All the way to Aceh
From Papua in the east to Sumatra in the west, Indonesia’s 17,000 islands stretch across more than 5,000 kilometres -- further than the distance separating New York and Los Angeles. Kopernik started working in Indonesia in 2010, and over the past three years we have been expanding our efforts to reach more of the most remote and poverty-stricken parts of the archipelago.
WORKING WITH WOMEN
In 2013 we started working in Aceh, Indonesia’s western-most province, to offer economic opportunities to women. If you’ve heard of Aceh it’s probably for one of two reasons: the religious conflict which stalled development for decades, or the devastating 2004 Indonesian Ocean tsunami, which killed hundreds of thousands of people, and left many more homeless and traumatised by the disaster. While many local and international NGOS have wrapped up their recovery and rebuilding efforts, Aceh still suffers from alarmingly high levels of poverty.
We are working in the district of North Aceh to create economic opportunities for women through our technology agent program. To do this, we have partnered with Indonesia Heritage Foundation (IHF), an organisation offering holistic education through its Semai Benih Bangsa (SBB, Seeds and Seedlings of the Nation) program, a non-formal people's kindergarten. SBB is opening up access to high quality early education for the poorest families.
At the moment, families pay Rp 10,000 (~US$1) each month for their child to attend an SBB kindergarten. The average SBB kindergarten has 20 to 30 students, so receives no more than Rp. 300,000 to cover operational costs and pay three to four teachers a nominal income of Rp 30,000 (US$3) each month. The teachers are often young women who have graduated from high school and completed early childhood teacher training with IHF. Many are unmarried and still living with their parents, which is how they can afford to work for such a low income.
When we learned about this, we saw an opportunity to develop opportunities for SBB teachers to supplement their income through selling simple technologies in their communities. Our team in Aceh has been working closely with the IHF coordinator in North Aceh, Bapak Mahyuzar. Together we have held Technology Fairs in seven communities to introduce our range of water filters, fuel-efficient stoves, solar lights and organic fertiliser to SBB teachers.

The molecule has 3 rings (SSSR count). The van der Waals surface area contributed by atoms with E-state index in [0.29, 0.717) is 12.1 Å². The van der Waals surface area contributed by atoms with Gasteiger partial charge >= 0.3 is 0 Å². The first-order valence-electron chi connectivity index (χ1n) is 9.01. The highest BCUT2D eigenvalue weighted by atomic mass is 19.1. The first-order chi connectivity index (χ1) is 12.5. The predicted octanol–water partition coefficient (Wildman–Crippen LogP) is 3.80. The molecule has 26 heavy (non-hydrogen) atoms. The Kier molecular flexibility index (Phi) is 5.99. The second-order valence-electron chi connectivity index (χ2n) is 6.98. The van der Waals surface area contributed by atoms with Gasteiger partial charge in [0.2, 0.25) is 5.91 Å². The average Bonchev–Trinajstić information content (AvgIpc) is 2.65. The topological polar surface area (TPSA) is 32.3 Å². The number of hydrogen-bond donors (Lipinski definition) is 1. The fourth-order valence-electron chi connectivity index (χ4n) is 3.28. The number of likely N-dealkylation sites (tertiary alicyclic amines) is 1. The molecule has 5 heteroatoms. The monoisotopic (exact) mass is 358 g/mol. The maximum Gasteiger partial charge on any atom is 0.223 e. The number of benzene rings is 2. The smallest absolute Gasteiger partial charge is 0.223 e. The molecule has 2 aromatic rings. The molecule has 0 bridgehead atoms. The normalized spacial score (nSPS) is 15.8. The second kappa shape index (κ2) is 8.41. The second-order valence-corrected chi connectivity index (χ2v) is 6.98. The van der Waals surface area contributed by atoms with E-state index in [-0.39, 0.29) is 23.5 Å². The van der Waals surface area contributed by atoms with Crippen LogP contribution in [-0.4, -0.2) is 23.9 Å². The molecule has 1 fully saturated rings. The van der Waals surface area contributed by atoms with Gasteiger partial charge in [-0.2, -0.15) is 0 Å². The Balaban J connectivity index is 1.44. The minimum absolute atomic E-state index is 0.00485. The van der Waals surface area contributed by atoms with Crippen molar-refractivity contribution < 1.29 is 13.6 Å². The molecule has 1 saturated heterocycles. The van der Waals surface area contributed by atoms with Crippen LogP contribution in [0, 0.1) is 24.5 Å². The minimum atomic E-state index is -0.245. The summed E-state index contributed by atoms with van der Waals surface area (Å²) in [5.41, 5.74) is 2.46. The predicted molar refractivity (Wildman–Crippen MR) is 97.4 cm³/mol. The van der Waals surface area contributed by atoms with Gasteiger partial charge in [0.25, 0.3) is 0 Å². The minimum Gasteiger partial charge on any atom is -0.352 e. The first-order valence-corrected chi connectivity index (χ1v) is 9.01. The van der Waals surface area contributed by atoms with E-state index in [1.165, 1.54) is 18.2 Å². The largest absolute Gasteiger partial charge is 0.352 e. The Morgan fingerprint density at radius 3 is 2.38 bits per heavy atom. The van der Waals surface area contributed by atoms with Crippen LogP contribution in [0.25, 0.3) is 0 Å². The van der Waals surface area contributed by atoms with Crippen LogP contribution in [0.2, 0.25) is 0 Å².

We have also introduced a new technology: a soy milk making machine. Many farmers grow soy beans in Aceh, and this machine could be a great way for women to earn income by making and selling soy milk from home. However, the machine requires 1200W of electricity, and houses that are connected to the electrical grid are usually wired for a maximum of 900W. The government is in the process of upgrading the electrical grid, and the soy milk making machine may become a viable technology in the near future.
In the mean time, the SBB teachers are most interested in the solar lights. Although most people have access to electricity, there are frequent blackouts, when people must turn to alternative sources of light. The women say the solar lights will be very useful at those times, and also when praying at night. They are also very interested in the water filters, and the fuel-efficient biomass stoves. Most people in North Aceh use gas stoves, but worry about the cost of fuel. When it comes to cooking for ceremonies, women often cook over three-stone fires, and are very interested in the smoke-free biomass stoves as an alternative.
GAUGING THE MARKET
In total, 177 SBB teachers have participated in our Technology Fairs to date. We are encouraging them to use the technology themselves, and gauge the reaction from other people in their communities. If they see there is a viable market for the products, they can sign up to become technology agents. We will offer training on simple book-keeping, logistics, and how to use and maintain the technology, and we will provide promotional materials like flyers and order forms. We’re also working with IHF to set up a savings and loans group, so the women can manage their own finances.
SBB teachers provide a vital service, improving the quality of education and setting children up for success at school. It’s an honour to work with these bright, talented women, who are so committed to serving their communities.